Environmental changes lead to more low-quality forage

Cattle Market & Farm Reports, Editorials
Jan 24, 2005
by WLJ
Producers are well aware of the environmental changes that have evolved over the past decade or two. But, are producers prepared for future changes to the environment?
Agriculture Research Service (ARS) scientists want producers to be aware that the ongoing drought may not be the only difficultly they need to account for in their production operation. These scientists are saying that elevated concentrations of carbon dioxide in the atmosphere may reduce forage quality, leading to reduced weight gain or more costly gain for livestock.
Plant physiologist Jack Morgan at Colorado State University lead the study with ARS colleagues and cooperators. Morgan explained that researchers have noticed a steady rise in the concentration of carbon dioxide (CO2) during the last 150 years. Scientists expect the level of CO2 to keep rising mainly because of fossil-fuel burning, forest clearing and industrial manufacturing. If the theory of the intergovernmental panel on climate change holds true, atmospheric CO2 concentrations will double from today’s levels by the end of the 21st Century. In short, this will mean that the increased level of CO2 in the air will cause forage quality to drastically decline and leave producers with lesser quality feedstuffs.
To test the possible effects, Morgan said researchers constructed six large chambers and installed them over native shortgrass prairie vegetation at the USDA ARS Central Plains Experimental Range in northeastern Colorado. Each chamber contained more than 25 different plant species, but was dominated by three perennial native grass species. This plant community was characteristic of vegetation grown in semi-arid grassland for thousands of years.
The study was conducted over five years. During this time, half of the chambers were maintained at present atmospheric conditions of carbon dioxide. The other half of the chambers were enriched in CO2 to double the present carbon dioxide concentration from today’s concentration of about 360 parts per millions of CO2 to 720 parts per million-the expected level at the end of this century.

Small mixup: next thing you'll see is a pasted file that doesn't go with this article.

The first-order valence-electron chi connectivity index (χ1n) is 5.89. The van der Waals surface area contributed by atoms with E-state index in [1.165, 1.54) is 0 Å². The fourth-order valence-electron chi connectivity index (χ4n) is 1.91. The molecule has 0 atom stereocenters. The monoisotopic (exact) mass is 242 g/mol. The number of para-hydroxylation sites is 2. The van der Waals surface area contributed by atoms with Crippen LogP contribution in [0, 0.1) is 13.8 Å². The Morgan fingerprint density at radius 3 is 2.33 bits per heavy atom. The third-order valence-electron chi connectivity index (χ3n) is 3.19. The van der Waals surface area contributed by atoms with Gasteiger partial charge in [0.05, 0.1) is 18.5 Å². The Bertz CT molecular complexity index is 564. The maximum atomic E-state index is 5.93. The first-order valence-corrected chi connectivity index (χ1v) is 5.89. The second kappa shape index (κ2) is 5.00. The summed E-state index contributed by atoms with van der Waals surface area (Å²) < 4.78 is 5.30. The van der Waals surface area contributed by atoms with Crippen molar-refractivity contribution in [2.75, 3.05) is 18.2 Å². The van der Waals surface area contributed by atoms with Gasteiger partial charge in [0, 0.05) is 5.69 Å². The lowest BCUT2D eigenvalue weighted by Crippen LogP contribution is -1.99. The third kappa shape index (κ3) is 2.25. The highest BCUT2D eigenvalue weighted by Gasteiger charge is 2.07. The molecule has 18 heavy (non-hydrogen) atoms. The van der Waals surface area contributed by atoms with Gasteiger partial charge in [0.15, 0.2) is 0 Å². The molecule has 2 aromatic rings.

Morgan said researchers found that increasing CO2 also increased plant growth. On average, more than a 40 percent increase in plant production occurred under doubled CO2 conditions. However, while there were more plants, forage quality declined in all three of the dominant grasses. The researchers primarily contributed the drop in quality to a decline in nitrogen concentration, or crude protein, in the plant shoots.
“One might think that even with a decline in forage quality, this may not sound so bad since production increases so much,” said Morgan. “However, livestock performance can be limited by forage quality, and a decline in quality on native grasslands, where soil nutrients are not nearly as abundant as they can be in improved pastures, can have a significant negative impact on animal performance.”
Many of the ARS colleagues share the opinion with Morgan that the decline in forage quality due to rising atmospheric CO2 may be one of the more important issues of global change facing ranchers. Of course, these researchers don’t want producers to be alarmed and think this will happen over night. Instead, scientists agreed that this will be a gradual change that will unfold over decades.
“This study suggests that over the long haul, rising CO2 may significantly decrease forage quality across our native rangelands,” said Morgan. “The significance of this to cow/calf producers is that rising atmospheric CO2 may slowly be degrading the quality of native grasses their animals rely on.”
Because this is such a critical matter for producers, the Rangeland Resources Research Unit has decided to continue its research. The next step Morgan says is trying to understand how rising levels of atmospheric CO2 affect the nitrogen cycle in nature. In conjunction with that study, one of the objectives is to determine whether there might be economical means to solve the problem of declining forage quality in native rangelands.
The Fort Collins research station is also conducting research on grazing practices that may result in trapping more CO2 in rangeland soils. One theory is that producers could be able to inter-seed legumes into rangelands, which may improve the forage quality and also lead to more soil carbon storage.
When asked what producers can do about the problem now, Morgan said there isn’t really a whole lot they can do, other than watch for research data which will suggest a solution.
“At this point, I think this is an issue that producers and researchers ought to know about, just like we need to understand the long-term consequences of air pollution on human health,” said Morgan. “We are likely many years from solving this problem, but we wouldn’t be able to do much unless we know there is a problem in the first place.”